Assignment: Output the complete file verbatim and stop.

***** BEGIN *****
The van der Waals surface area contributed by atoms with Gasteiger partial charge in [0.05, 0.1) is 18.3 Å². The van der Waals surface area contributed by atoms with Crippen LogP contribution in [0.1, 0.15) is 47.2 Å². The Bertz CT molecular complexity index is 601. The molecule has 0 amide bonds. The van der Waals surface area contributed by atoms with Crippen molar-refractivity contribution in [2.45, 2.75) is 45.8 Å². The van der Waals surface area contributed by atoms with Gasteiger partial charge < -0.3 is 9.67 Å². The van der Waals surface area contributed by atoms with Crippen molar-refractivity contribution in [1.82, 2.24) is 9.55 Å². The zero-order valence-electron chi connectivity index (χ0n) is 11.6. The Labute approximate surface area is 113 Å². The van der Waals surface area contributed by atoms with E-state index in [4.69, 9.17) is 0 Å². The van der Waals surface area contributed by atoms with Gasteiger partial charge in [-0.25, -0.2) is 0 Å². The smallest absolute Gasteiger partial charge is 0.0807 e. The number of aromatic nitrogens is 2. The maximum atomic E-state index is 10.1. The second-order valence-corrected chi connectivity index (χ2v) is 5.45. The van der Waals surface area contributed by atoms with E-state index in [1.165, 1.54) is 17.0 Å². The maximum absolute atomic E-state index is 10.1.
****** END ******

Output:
The van der Waals surface area contributed by atoms with Gasteiger partial charge in [0.05, 0.1) is 18.3 Å². The van der Waals surface area contributed by atoms with Crippen LogP contribution in [0.1, 0.15) is 47.2 Å². The Bertz CT molecular complexity index is 601. The molecule has 0 amide bonds. The van der Waals surface area contributed by atoms with Crippen molar-refractivity contribution in [2.45, 2.75) is 45.8 Å². The van der Waals surface area contributed by atoms with Gasteiger partial charge < -0.3 is 9.67 Å². The van der Waals surface area contributed by atoms with Crippen molar-refractivity contribution in [1.82, 2.24) is 9.55 Å². The zero-order valence-electron chi connectivity index (χ0n) is 11.6. The Labute approximate surface area is 113 Å². The van der Waals surface area contributed by atoms with E-state index in [4.69, 9.17) is 0 Å². The van der Waals surface area contributed by atoms with Gasteiger partial charge in [-0.25, -0.2) is 0 Å². The smallest absolute Gasteiger partial charge is 0.0807 e. The number of aromatic nitrogens is 2. The maximum atomic E-state index is 10.1. The second-order valence-corrected chi connectivity index (χ2v) is 5.45. The van der Waals surface area contributed by atoms with E-state index in [1.165, 1.54) is 17.0 Å². The maximum absolute atomic E-state index is 10.1.